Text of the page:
Tuesday, 20 September 2016

Speech in Parliament: Centenary of Anzac - 14 May 2015

Mr TONY SMITH (Casey) (16:48): It is an honour and a privilege, as it has been for other members, to speak on the motion on the 100th anniversary of the landings at Gallipoli. It has been a time when all Australians have remembered, reflected and rededicated themselves to the memory of the first Anzacs. As we move through the four years of the anniversary of the war, we will continue to reflect and remember as the battles at Gallipoli through 1915 shifted to other parts of the Middle East and to the Western Front.

Australia's contribution to the First World War was monumental. From a population of just under five million, 400,000 joined up. One hundred and sixty thousand were wounded and 61,000 were killed. Forty per cent of all eligible men joined up. I mention those statistics because they tell so much of the story, but not all of it. They tell us that every community, every family, in every corner of our country was affected. But it is only when you look into the histories at the local level, as we have been doing in our local electorates, to the names of those 61,000 who lost their lives, that you can comprehend fully the effect on the families and the communities 100 years ago and in the years that followed.

I attended a number of services, as all members in this place did in the lead-up to Anzac Day, on Anzac Day itself and in the days since. I attended the dawn service at Lilydale. The cenotaph bears the names of 25 locals who lost their lives in World War I—25 young men who, 101 years ago, were walking the main street. They were young men in a young country with their lives ahead of them. When you look to the stories, you can imagine how the families and the communities were shattered at that time. Leonard Lawlor, whose name is on the cenotaph, was one of the 750 who were killed on the day of the landings.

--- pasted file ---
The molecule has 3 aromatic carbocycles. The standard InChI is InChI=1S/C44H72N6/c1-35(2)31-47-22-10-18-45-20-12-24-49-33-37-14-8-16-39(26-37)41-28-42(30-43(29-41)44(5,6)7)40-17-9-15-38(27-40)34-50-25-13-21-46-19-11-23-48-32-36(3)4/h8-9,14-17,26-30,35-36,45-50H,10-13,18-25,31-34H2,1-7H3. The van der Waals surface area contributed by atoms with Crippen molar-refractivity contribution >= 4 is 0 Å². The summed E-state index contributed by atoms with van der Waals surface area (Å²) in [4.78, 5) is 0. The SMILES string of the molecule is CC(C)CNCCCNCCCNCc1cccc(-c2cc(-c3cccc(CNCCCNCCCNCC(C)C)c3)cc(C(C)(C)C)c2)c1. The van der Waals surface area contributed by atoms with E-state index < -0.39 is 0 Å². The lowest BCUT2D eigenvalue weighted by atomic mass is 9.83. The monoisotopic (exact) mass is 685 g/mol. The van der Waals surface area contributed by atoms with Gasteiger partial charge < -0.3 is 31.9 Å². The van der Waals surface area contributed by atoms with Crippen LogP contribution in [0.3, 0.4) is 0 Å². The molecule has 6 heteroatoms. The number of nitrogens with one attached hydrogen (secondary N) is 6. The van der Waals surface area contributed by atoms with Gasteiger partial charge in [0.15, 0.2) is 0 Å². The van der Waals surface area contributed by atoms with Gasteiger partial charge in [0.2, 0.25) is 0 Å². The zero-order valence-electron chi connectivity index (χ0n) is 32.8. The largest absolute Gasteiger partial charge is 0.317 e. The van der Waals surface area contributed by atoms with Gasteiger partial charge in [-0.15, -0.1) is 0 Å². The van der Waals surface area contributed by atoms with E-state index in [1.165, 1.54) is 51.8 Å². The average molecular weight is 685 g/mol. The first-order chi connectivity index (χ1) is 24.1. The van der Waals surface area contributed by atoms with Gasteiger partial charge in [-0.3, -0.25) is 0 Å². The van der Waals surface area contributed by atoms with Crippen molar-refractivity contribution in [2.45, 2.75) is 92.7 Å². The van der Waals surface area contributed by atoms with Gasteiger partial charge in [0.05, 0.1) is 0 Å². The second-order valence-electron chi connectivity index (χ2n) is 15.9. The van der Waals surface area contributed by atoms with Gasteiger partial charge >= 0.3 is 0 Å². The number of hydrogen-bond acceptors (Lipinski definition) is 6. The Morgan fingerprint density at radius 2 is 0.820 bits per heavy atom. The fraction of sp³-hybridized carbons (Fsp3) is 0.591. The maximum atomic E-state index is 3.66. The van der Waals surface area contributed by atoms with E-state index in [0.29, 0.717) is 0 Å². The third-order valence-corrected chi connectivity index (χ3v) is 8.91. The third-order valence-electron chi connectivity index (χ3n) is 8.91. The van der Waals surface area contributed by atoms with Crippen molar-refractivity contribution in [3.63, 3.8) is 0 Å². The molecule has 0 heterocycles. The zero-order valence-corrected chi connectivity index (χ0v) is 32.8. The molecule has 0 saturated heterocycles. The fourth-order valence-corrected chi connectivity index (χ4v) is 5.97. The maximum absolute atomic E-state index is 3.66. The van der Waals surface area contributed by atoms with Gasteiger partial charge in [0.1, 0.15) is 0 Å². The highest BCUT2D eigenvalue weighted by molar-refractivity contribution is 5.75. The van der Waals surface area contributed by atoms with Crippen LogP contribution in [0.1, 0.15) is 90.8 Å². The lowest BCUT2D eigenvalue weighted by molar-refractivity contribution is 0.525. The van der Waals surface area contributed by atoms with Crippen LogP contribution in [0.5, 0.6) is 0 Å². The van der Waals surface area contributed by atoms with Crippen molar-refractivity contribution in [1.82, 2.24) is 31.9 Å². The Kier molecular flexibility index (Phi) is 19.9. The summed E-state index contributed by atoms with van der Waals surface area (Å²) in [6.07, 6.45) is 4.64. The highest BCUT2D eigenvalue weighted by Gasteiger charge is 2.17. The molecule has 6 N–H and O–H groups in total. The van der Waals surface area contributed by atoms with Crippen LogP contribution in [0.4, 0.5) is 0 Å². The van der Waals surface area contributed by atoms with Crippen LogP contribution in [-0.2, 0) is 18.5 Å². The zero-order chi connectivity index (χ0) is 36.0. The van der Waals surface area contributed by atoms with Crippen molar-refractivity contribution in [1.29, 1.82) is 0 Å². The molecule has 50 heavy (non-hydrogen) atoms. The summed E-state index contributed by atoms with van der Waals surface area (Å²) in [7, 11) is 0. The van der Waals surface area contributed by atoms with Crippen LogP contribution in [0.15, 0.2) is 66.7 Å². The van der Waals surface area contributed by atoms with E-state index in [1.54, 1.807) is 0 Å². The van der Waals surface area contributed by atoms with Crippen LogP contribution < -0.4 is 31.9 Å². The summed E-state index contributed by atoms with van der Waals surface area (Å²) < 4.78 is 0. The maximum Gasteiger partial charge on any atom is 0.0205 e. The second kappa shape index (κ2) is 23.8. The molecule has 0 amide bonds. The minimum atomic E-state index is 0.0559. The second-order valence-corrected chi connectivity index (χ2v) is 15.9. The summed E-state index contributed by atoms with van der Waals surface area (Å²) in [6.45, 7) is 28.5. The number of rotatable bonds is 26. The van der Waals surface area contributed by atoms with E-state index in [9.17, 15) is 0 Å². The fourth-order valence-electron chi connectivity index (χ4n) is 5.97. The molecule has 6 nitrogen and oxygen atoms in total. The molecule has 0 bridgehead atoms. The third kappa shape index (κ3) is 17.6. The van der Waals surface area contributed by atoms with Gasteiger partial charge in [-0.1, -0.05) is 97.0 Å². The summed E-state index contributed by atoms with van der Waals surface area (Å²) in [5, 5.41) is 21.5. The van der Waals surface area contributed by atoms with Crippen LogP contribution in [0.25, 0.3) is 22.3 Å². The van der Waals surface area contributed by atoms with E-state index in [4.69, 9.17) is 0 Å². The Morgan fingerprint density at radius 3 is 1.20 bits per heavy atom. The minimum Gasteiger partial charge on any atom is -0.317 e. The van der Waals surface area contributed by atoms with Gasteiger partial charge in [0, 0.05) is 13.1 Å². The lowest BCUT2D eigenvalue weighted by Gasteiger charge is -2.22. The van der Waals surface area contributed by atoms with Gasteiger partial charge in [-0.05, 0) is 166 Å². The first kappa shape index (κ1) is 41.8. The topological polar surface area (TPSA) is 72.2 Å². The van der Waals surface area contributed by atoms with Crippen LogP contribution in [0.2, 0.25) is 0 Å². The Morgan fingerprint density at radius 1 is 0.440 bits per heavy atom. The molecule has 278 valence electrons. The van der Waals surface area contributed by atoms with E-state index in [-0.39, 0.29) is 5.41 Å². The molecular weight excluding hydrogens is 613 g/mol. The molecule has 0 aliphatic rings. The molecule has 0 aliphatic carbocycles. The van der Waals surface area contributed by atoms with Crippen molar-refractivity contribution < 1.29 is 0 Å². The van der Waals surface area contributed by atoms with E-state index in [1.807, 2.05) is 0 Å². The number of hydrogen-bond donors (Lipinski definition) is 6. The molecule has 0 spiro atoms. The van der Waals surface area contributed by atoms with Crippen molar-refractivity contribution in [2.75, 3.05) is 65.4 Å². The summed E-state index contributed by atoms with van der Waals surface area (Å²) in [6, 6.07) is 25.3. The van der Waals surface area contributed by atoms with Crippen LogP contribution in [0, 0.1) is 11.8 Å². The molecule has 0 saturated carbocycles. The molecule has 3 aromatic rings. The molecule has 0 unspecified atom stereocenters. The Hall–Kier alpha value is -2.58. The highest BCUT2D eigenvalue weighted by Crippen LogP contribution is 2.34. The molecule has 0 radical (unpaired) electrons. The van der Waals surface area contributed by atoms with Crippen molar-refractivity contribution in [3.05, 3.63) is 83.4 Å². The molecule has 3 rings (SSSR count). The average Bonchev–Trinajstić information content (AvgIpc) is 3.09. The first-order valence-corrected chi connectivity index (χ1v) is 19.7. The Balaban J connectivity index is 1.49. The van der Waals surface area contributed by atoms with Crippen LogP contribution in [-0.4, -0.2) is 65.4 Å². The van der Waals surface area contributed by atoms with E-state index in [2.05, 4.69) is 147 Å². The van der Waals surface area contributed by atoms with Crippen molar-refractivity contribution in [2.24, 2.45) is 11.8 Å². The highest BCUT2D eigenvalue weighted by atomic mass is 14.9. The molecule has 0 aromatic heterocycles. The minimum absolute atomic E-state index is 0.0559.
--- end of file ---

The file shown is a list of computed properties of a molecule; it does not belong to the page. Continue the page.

Edwiin Poyner's name is on the cenotaph. The Poyner family had a large farm that is now suburban housing blocks, just north of the town. Ed joined up with his brother Frank on the same day and they served together on the Western Front. They were 25 metres apart when Ed was killed by a shell.

JD Burns was the son of the Presbyterian minister. He was an outstanding scholar and had penned the poem For England. He had won a scholarship to Ormond College but never got there because he joined up and he was killed in September at Gallipoli.

The other names on the cenotaph, Rankin and Goodall, were brothers-in-law. Chauvin and Briers were cousins. You think of the effect on those families and the town back then, and then repeated in each town and each suburb across the country. I mention this because some academics try to sum up the typical Anzac. Without being critical, when you look at the scale of it, it is a fruitless task because every community was involved, every family to an extent and every profession. And that scale 100 years on is hard to comprehend.

The Yarra Valley was home to one Anzac who was awarded the Victoria Cross, George Ingram. I will say he does have some of the characteristics of the typical Anzac. His family story is the story that we can find in other corners of Australia that was all too typical for back then. He was one of the first to join up. He was sent to Rabaul and he got malaria, so he was sent back to Australia and discharged. He rejoined five hours later by changing his middle name—he confused the authorities and he has confused every local historian ever since. His brother Frank joined up in New Zealand and his brother Alex joined up. They had been a family of four. They had a sister but she died at a young age. Ronald and Alex saw action on the Western Front before George managed to get back there but both Ronald and Alex were killed, leaving George as the only son. He was awarded the VC in the last month of the war.